“But there does come a time when many of the building elements reach the end of their usable life.
“In this instance, to retain the look of the existing structure and bring it up to modern standards, we will need to demolish the whole building and then completely rebuild it.
“We have had conversations with the original Architects, Clare Design, about this project, and even they have said that if you needed to rebuild the building, you wouldn’t build it the same.”
Architect of the original 1987 Loo with a View, Lindsay Clare, said he was supportive of the design that Lindy Atkin and Stephen Guthrie had created with landscape architects, Place Design Group.
“Mooloolaba’s natural beauty should be first and foremost,” Mr Clare said.
“Any intervention needs to defer to the beach, the views to the headland and spit, and the natural and endemic vegetation.
“We have a strong connection to Mooloolaba, and we are pleased to stitch a small piece into the fabric of the foreshore.”
Sunshine Coast Council Division 4 Councillor Joe Natoli said it was an exciting opportunity for the community to help shape the future of the Mooloolaba foreshore.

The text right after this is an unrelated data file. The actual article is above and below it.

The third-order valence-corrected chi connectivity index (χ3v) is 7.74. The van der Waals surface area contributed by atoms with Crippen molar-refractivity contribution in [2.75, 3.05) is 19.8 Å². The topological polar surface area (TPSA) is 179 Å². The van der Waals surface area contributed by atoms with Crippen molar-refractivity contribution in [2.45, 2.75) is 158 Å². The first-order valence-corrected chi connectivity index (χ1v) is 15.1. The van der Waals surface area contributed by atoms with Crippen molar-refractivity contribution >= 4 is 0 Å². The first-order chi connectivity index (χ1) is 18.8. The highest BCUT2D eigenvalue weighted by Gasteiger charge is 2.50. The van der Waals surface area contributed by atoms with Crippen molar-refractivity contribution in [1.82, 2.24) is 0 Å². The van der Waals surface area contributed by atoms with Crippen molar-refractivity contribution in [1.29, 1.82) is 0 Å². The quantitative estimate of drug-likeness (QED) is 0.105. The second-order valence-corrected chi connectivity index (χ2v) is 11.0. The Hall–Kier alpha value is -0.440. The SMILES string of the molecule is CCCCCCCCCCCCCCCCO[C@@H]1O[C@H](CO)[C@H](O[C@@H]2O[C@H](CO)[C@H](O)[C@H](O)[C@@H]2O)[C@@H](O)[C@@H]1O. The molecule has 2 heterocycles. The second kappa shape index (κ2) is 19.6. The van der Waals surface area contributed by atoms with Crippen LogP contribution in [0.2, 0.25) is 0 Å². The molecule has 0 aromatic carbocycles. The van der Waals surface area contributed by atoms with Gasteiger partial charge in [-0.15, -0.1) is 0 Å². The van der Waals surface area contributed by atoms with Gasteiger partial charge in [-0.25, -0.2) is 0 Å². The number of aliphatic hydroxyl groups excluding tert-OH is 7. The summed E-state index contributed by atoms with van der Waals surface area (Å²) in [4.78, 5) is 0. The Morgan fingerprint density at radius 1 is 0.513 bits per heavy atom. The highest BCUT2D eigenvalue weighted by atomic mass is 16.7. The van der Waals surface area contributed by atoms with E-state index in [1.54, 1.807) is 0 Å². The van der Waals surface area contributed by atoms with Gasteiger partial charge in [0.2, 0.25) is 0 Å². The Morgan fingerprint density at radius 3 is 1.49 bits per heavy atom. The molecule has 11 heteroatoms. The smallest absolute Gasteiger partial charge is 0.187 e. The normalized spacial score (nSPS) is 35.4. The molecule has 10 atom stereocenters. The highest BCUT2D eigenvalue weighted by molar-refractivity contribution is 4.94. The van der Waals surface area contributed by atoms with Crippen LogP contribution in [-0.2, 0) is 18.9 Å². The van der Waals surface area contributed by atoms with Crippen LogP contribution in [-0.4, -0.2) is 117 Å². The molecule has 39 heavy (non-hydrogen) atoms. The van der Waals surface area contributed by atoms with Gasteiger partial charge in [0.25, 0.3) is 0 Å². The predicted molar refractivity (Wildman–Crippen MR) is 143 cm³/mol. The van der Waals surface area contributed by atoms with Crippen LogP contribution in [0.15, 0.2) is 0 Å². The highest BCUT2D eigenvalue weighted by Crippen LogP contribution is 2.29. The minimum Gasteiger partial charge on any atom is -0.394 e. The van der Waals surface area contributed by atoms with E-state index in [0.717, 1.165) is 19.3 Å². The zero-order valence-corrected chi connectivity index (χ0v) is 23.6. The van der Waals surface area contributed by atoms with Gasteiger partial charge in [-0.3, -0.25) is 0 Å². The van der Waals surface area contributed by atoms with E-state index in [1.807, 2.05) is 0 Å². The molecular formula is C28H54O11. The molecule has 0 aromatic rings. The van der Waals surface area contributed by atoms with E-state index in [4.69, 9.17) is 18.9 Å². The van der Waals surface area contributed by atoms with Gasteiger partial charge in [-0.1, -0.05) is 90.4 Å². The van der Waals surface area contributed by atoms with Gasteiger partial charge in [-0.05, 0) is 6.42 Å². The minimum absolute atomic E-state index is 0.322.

“The Central Meeting Place will further elevate Mooloolaba’s reputation as a world class destination for residents and visitors,” Cr Natoli said.
“There are two great options to consider, and I am pleased that one of the options retains the look and feel of the Loo with a View which a large number of people in our community had asked for.
“The other is a completely new concept.
“I urge the community to get involved and have their say”.
Sunshine Coast Council’s Acting Group Executive for Liveability and Natural Assets Chris Sturgess said two independent engineering and access reports had deemed many components of the 35-year-old Loo with a View building* as “close to the end of life”.
“While currently safe and functional, the building’s roof, timber decking and steel structure are suffering the impacts of its highly corrosive beach environment,” Mr Sturgess said.
“The facility requires significant ongoing maintenance, and it is not compliant with current People with Disability Access or modern sustainable building design standards.
“Its surrounding decks and pathways provide limited access for those in our community with a disability, parents, carers, and those using mobility devices or prams.”